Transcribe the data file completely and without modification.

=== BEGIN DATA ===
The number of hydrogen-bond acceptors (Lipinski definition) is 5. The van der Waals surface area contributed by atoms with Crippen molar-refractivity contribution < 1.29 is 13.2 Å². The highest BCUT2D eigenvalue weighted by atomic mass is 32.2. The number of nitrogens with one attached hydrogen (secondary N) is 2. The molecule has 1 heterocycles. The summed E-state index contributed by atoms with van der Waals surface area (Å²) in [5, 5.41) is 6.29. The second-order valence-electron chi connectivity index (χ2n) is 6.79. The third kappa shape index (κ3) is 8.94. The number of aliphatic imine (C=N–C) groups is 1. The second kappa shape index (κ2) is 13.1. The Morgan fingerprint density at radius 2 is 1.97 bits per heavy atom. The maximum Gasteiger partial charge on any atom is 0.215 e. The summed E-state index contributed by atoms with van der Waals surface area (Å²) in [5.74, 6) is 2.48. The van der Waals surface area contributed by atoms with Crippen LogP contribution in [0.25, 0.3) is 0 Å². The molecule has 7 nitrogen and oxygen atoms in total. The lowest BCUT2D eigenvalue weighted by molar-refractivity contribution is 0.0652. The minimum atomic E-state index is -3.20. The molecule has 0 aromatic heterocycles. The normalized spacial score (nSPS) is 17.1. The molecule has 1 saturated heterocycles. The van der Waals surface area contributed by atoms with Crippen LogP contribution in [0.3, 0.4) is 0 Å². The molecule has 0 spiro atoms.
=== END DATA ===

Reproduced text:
The number of hydrogen-bond acceptors (Lipinski definition) is 5. The van der Waals surface area contributed by atoms with Crippen molar-refractivity contribution < 1.29 is 13.2 Å². The highest BCUT2D eigenvalue weighted by atomic mass is 32.2. The number of nitrogens with one attached hydrogen (secondary N) is 2. The molecule has 1 heterocycles. The summed E-state index contributed by atoms with van der Waals surface area (Å²) in [5, 5.41) is 6.29. The second-order valence-electron chi connectivity index (χ2n) is 6.79. The third kappa shape index (κ3) is 8.94. The number of aliphatic imine (C=N–C) groups is 1. The second kappa shape index (κ2) is 13.1. The Morgan fingerprint density at radius 2 is 1.97 bits per heavy atom. The maximum Gasteiger partial charge on any atom is 0.215 e. The summed E-state index contributed by atoms with van der Waals surface area (Å²) in [5.74, 6) is 2.48. The van der Waals surface area contributed by atoms with Crippen LogP contribution in [0.25, 0.3) is 0 Å². The molecule has 7 nitrogen and oxygen atoms in total. The lowest BCUT2D eigenvalue weighted by molar-refractivity contribution is 0.0652. The minimum atomic E-state index is -3.20. The molecule has 0 aromatic heterocycles. The normalized spacial score (nSPS) is 17.1. The molecule has 1 saturated heterocycles. The van der Waals surface area contributed by atoms with Crippen LogP contribution in [0.3, 0.4) is 0 Å². The molecule has 0 spiro atoms.